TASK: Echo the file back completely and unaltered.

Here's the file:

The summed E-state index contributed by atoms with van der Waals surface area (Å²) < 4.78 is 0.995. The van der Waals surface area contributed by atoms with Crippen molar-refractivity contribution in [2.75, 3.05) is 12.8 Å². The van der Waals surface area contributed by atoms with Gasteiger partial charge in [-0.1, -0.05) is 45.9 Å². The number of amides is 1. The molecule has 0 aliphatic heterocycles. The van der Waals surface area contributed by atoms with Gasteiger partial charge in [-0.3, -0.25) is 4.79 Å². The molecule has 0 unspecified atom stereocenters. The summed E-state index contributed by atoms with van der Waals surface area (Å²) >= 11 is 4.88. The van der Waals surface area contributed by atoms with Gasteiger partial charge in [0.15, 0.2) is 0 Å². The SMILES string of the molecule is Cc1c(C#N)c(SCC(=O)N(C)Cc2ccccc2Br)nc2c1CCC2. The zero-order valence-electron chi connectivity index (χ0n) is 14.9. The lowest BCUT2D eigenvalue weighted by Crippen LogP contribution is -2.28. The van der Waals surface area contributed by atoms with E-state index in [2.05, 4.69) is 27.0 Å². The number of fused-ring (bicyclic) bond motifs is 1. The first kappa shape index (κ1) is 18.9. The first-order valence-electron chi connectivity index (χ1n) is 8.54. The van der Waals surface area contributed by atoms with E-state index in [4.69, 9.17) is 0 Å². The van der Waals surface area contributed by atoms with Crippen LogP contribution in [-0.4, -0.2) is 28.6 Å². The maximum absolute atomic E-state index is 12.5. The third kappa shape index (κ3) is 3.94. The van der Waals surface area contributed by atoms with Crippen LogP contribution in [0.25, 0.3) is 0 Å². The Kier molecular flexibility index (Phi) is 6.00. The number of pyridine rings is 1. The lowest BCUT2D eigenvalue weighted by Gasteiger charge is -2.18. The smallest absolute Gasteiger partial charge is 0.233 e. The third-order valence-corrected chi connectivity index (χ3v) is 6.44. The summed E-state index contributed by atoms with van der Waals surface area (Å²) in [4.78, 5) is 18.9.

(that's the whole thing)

The summed E-state index contributed by atoms with van der Waals surface area (Å²) < 4.78 is 0.995. The van der Waals surface area contributed by atoms with Crippen molar-refractivity contribution in [2.75, 3.05) is 12.8 Å². The van der Waals surface area contributed by atoms with Gasteiger partial charge in [-0.1, -0.05) is 45.9 Å². The number of amides is 1. The molecule has 0 aliphatic heterocycles. The van der Waals surface area contributed by atoms with Gasteiger partial charge in [-0.3, -0.25) is 4.79 Å². The molecule has 0 unspecified atom stereocenters. The summed E-state index contributed by atoms with van der Waals surface area (Å²) >= 11 is 4.88. The van der Waals surface area contributed by atoms with Gasteiger partial charge in [0.15, 0.2) is 0 Å². The SMILES string of the molecule is Cc1c(C#N)c(SCC(=O)N(C)Cc2ccccc2Br)nc2c1CCC2. The zero-order valence-electron chi connectivity index (χ0n) is 14.9. The lowest BCUT2D eigenvalue weighted by Crippen LogP contribution is -2.28. The van der Waals surface area contributed by atoms with E-state index in [2.05, 4.69) is 27.0 Å². The number of fused-ring (bicyclic) bond motifs is 1. The first kappa shape index (κ1) is 18.9. The first-order valence-electron chi connectivity index (χ1n) is 8.54. The van der Waals surface area contributed by atoms with E-state index in [4.69, 9.17) is 0 Å². The van der Waals surface area contributed by atoms with Crippen LogP contribution in [-0.4, -0.2) is 28.6 Å². The maximum absolute atomic E-state index is 12.5. The third kappa shape index (κ3) is 3.94. The van der Waals surface area contributed by atoms with Crippen LogP contribution in [0.25, 0.3) is 0 Å². The Kier molecular flexibility index (Phi) is 6.00. The number of pyridine rings is 1. The lowest BCUT2D eigenvalue weighted by Gasteiger charge is -2.18. The smallest absolute Gasteiger partial charge is 0.233 e. The third-order valence-corrected chi connectivity index (χ3v) is 6.44. The summed E-state index contributed by atoms with van der Waals surface area (Å²) in [4.78, 5) is 18.9.